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Revisiting Elliott Smith’s seminal Either/Or

As his breakthrough third album turns 20, we look back on a transitional period for the late singer-songwriter

For someone who created such straightforward music, Elliott Smith is too complicated to sum up. The singer, songwriter, and musician was born in Nebraska and raised in Texas, but quickly uprooted to Portland, Oregon where he found himself at home. Locations don’t always matter in music, but Smith’s work deeply captured the tone and aura of the Pacific Northwest. It’s present in his debut solo album, 1994’s Roman Candle, through to 2007’s posthumous LP New Moon. Smith offered up his heart without expecting much in return – perhaps that’s because he never expected anything to begin with.

Most people’s introduction to Elliott Smith came via Either/Or, his breakthrough third full-length. As a stepping stone between the lo-fi acoustics of his first albums and the production he dabbled in during later years, the record offers up a look at the somber, quiet, and content times of a musician beginning to solidify his role in a music community that would only later, following his death in October of 2003, fall for him on a national scale. After all, it’s the record that landed him an Oscar nomination because Gus Van Sant used some of its songs for Good Will Hunting’s soundtrack.

“Between the Bars” wallows into a dark corner to bite anxiously at its own nails. “No Name No. 5” sighs in the middle of a fight. “Rose Parade” let’s a guitar sing chipper melodies while a deadpan story unfolds. The sliding guitar intro of “Ballad of Big Nothing” encourages listeners to keep going, and it’s all topped off with the sweetest song he ever wrote, “Say Yes”, which finds an unexpected surge of hope in lovesick eyes. In many ways, it’s a quiet record, but Smith coloured each song with the breadth and spectrum of a person mesmerised by the stories they intersect. To honour its 20th anniversary, Kill Rock Stars are reissuing Either/Or as an expanded edition complete with demos, unreleased tracks, and live versions, all of which expand a narrative many wish they knew more of.

Co-producer Rob Schnapf and recording engineer Larry Crane spoke over the phone about the stories – heard and unheard – behind the album. At one point, Schnapf pauses for a long time as if he’s reliving his story in real time. “Being at Brownies in Portland and watching him destroy the room, totally quiet, everyone watching him while he killed it?” he says. “Those moments are connected to Either/Or for me because that’s the peak of his live time (before his battle with alcoholism).” Everyone speaks lovingly of Smith – producers grin at the thought of their days in the studio with him, while musicians that never actually met Smith talk about his music as if they broke down each measure in conversation with him years ago. With that much discussion, it seems unlikely for there to be facts left unturned, but Smith was too modest to brag about himself during the time he was alive. On his behalf, other point to the gems he left buried, revealing there’s plenty more to discover beyond the melancholic strums of Either/Or and the music that followed suit.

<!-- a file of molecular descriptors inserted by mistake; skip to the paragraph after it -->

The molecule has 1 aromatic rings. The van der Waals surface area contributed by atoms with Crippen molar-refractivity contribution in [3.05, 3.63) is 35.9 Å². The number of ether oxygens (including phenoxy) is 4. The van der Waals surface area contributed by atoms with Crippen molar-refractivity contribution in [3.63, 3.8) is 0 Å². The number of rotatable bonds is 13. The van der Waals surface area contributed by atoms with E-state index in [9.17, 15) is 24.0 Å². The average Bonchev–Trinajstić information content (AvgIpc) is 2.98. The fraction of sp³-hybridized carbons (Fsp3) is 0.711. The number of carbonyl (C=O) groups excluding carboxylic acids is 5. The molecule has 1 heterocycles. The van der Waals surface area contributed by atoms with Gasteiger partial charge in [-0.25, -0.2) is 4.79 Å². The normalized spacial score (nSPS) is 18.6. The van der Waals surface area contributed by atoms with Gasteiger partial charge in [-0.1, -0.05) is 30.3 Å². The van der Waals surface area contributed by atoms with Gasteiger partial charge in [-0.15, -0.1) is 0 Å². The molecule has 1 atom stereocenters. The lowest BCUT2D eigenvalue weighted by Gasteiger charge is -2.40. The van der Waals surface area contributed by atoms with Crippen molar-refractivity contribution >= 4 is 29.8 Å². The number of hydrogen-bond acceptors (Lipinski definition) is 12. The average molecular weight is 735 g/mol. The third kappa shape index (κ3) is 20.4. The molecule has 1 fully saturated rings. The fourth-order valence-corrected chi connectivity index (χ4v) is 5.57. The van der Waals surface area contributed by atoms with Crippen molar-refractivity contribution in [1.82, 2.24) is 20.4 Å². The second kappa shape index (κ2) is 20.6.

A year before Elliott Smith began work on Either/Or, he travelled down south to Austin, Texas with a group of friends headed to South by Southwest. The majority of them weren’t scheduled to play, but they didn’t see that as an issue. Smith squashed into a car with Margaret Mittleman (who ended up managing Elliott later on), her husband and producer Rob Schnapf, and folk singer Mary Lou Lord, and they went on their way. “Margaret had a hotel room and like ten people crashed there,” says Rob Schnapf. “So we go downtown and Mary Lou and Elliott aren’t playing any of the SXSW events. They didn’t care. They just go to the other end of Congress Street and they post up in front of this bank and they just busk every night. I mean, constantly. I just hung out with them and they would go back and forth with the guitar, trading songs, playing covers. It was incredible.” There’s no official setlist from those nights, but given Smith’s constant rotation of material and Lord’s encouragement of him from early on, it’s more than likely he performed cuts off the soon-to-be-recorded Either/Or on the streets of Austin that week.


Before Either/Or, Elliott Smith prefered to record his solo music essentially alone, generally singing sang at home into his four-track. After hearing Beck’s 1994 full-length Mellow Gold, Smith decided to go for a bigger sound – and who better to help him realise that than the duo who produced it, Tom Rothrock and Rob Schnapf? “He really liked ‘Pay No Mind’ on Mellow Gold,” says Schnapf. “That started the conversation about doing something, actually. We talked about recording at our house, like we did Mellow Gold, but our schedules wouldn’t line up. So we figured out an alternative to record. We just happened to be hanging out and he felt comfortable enough to ask.”